There is something very special about the Scottish Lady Detective

Read the original Book Trail review here:  https://thebooktrail.wordpress.com/2015/09/25/fiji-the-shoeshine-killer-marianne-wheelaghan/

 

Fiji – The Shoeshine Killer – Marianne Wheelaghan

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Why a booktrail?

A Scottish detective who now works for the Kiribati police in the middle of the Pacific Ocean

Story in a nutshell

DS Louisa Townsend has moved from Edinburgh where she has lived and worked for most of her life to return to her home turf of Tarawa, a remote coral atoll in the middle of the Pacific Ocean. Two worlds which could not be further apart if you tried. But she deals with the culture shock well and is warmly referred to by the locals as the Scottish Lady Detective.

She heads over to Fiji for a money laundering conference and from the very moment she gets there, things start to get very weird indeed. Someone breaks into her room as she sleeps for a start but that’s nothing compared to the shock at finding the body of someone she’s just met.

Of course Louisa wants to know more but the local police tell her to keep out of it. She starts to worry that the break-ins might be linked in some way and so she is determined to get to the truth. But sometimes the truth can get you killed.

Place and setting

*Suva airport - where Louisa arrives on the island of Fiji Nausori Fiji -18.042263, 178.553135 *Tamavua - a suburb of Suva where Rick and Stewy live Tamavua-i-wai Road Suva, Fiji -18.114923, 178.433006 *Suva bay - “They headed down towards a sweeping basin of blue surrounded by cloud smothered mountains” Narain Jetty Suva, Fiji -18.130462, 178.425929 *Holiday Inn - Suva Where the conference is being held
*Suva airport – where Louisa arrives on the island of Fiji
Nausori
Fiji
*Tamavua – a suburb of Suva where Rick and Stewy live
*Suva bay – “They headed down towards a sweeping basin of blue surrounded by cloud smothered mountains”
Narain Jetty
*Holiday Inn – Suva
Where the conference is being held

The story of the Shoeshine Killer follows Food of Ghosts which is set on Tarawa, a small and very remote atoll in the middle of the Pacific Ocean. This is the home of DS Louisa Townsend who was born there before she moved to Edinburgh where she had lived and worked until recently returning to Tarawa for good.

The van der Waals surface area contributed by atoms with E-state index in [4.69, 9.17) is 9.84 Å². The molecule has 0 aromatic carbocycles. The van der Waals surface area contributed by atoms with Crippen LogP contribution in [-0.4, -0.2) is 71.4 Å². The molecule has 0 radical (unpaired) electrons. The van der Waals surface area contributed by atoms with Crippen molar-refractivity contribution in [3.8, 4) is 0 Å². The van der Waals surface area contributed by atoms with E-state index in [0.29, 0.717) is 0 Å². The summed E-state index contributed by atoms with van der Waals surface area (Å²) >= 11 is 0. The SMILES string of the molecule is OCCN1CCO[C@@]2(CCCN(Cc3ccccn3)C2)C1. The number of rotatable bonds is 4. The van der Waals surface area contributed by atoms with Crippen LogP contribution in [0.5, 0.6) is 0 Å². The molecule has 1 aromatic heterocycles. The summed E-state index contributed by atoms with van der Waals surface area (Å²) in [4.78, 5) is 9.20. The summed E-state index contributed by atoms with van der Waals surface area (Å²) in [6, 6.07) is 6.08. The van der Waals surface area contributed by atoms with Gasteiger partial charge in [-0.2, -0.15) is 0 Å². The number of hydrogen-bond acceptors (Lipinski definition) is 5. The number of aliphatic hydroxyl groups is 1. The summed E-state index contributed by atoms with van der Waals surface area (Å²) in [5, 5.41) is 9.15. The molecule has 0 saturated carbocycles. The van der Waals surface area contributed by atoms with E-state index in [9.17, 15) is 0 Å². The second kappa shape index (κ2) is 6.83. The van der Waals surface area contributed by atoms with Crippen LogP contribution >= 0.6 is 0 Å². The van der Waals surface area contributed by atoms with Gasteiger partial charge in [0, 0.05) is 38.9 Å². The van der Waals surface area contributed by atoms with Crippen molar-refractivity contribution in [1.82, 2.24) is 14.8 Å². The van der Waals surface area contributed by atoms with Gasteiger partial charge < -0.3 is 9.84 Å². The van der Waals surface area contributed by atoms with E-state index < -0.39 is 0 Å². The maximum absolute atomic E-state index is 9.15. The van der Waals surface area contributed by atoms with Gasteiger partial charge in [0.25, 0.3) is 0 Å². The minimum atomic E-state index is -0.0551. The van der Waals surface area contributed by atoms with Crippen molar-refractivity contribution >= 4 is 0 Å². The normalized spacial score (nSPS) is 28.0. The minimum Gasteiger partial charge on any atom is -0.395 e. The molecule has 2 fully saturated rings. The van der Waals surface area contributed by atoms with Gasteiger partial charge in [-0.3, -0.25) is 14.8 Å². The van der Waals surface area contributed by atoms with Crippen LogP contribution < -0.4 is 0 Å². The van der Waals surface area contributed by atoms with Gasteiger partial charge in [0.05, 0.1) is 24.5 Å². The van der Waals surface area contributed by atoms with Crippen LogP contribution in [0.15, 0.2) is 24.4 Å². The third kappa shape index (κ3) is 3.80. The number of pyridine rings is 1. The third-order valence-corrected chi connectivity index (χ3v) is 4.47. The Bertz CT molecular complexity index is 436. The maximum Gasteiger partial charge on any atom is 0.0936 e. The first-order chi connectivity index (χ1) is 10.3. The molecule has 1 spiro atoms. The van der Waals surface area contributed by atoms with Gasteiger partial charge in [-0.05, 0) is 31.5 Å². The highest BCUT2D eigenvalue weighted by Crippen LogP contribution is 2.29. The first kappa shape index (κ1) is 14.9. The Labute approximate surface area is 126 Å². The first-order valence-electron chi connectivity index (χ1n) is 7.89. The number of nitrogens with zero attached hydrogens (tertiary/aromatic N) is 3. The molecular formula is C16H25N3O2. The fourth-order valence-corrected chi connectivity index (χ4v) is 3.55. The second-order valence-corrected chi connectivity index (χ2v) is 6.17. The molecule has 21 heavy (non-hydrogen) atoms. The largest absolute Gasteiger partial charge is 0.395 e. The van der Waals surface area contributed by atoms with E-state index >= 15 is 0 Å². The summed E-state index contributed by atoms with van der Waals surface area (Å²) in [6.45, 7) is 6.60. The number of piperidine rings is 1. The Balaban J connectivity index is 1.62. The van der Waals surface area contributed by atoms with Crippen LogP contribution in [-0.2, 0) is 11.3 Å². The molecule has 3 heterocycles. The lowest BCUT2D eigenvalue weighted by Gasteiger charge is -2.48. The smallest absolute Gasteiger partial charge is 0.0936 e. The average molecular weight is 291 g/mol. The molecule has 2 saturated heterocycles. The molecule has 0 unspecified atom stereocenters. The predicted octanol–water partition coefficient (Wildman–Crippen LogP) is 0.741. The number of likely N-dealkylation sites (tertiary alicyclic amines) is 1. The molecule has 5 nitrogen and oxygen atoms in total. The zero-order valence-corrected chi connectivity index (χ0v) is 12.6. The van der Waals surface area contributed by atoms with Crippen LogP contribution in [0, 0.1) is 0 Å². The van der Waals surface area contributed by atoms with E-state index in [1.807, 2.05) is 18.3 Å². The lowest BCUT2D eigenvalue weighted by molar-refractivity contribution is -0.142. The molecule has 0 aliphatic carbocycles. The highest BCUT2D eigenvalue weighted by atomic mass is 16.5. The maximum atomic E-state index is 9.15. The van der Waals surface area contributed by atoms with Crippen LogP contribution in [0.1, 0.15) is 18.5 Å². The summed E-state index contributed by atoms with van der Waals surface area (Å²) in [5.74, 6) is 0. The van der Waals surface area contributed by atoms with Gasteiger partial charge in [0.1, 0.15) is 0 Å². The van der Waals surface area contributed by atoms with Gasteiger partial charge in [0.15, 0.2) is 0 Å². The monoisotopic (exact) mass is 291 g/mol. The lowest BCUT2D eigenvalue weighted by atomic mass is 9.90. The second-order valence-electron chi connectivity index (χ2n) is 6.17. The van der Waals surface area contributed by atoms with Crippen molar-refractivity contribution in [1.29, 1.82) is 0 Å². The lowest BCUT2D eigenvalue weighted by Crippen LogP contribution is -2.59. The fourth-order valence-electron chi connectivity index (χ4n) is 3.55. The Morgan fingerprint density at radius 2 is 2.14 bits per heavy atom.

The Scottish lady detective is now in Fiji for a money laundering conference and lands just as the country is undergoing a tumultuous period in its history. A military coup has just been announced forcing her to relocate hotels. It’s in the small B & B where murder knocks at her door and she is drawn into Fiji’s underbelly

Fiji is the exotic and mysterious setting –  The weather is the first thing she notices –

Sheets of bluebottle black raindrops battered the  ground outside, No one told her Fiji would be wet. Tarawa was hot and dry.

There’s also a real sense of place, and feel for the colours and various layers of Fiji society.

“…the army have all the guns and everyone must do as they say”

Fiji has many problems – Before he was killed, the victim was seen talking to some shoe shine boys in town who clean visitors shoes at the side of the road. There is a group of these boys who all live in a cramped house, controlled by a reckless boss for a start and it’s clear that they have some sort of connection to the B&B owner. This is just a small insight into a wider world of drug lords and other criminals who seem to pervade the streets of the island. Louisa finds herself in a maze trying to make sense of it all  – before it can swallow her whole and eat her alive.

Review

There’s something very special about this series that really gets me involved and really wanting to read this.The title itself is intriguing but it’s shine comes from a whole range of theigs – from the setting of course which is just so unique and stunningly evoked to the character of Louisa herself who has OCD and who is from two very different cultures. The lack of Forensics on these islands is another ‘obstacle’ she has to overcome as well as the reluctance of local police to let her into their confidence. It just all works really well and makes for a thrilling premise for a crime novel with a difference.

When I first saw the title I was intrigued as shoe shine boys are not something I’ve ever seen least of all read about, but these little cultural insights are dotted across every page, woven into the fabric of the story so even though this never reads as a ‘guide’, it’s a great novel to see inside the country in a way you’ve never done before.

I like Louisa I do. I feel I connect with her in many ways and always feel as if I understand her and where she’s coming from. She has a unique background and status in life and I am looking forward to meeting her again in the next novel.

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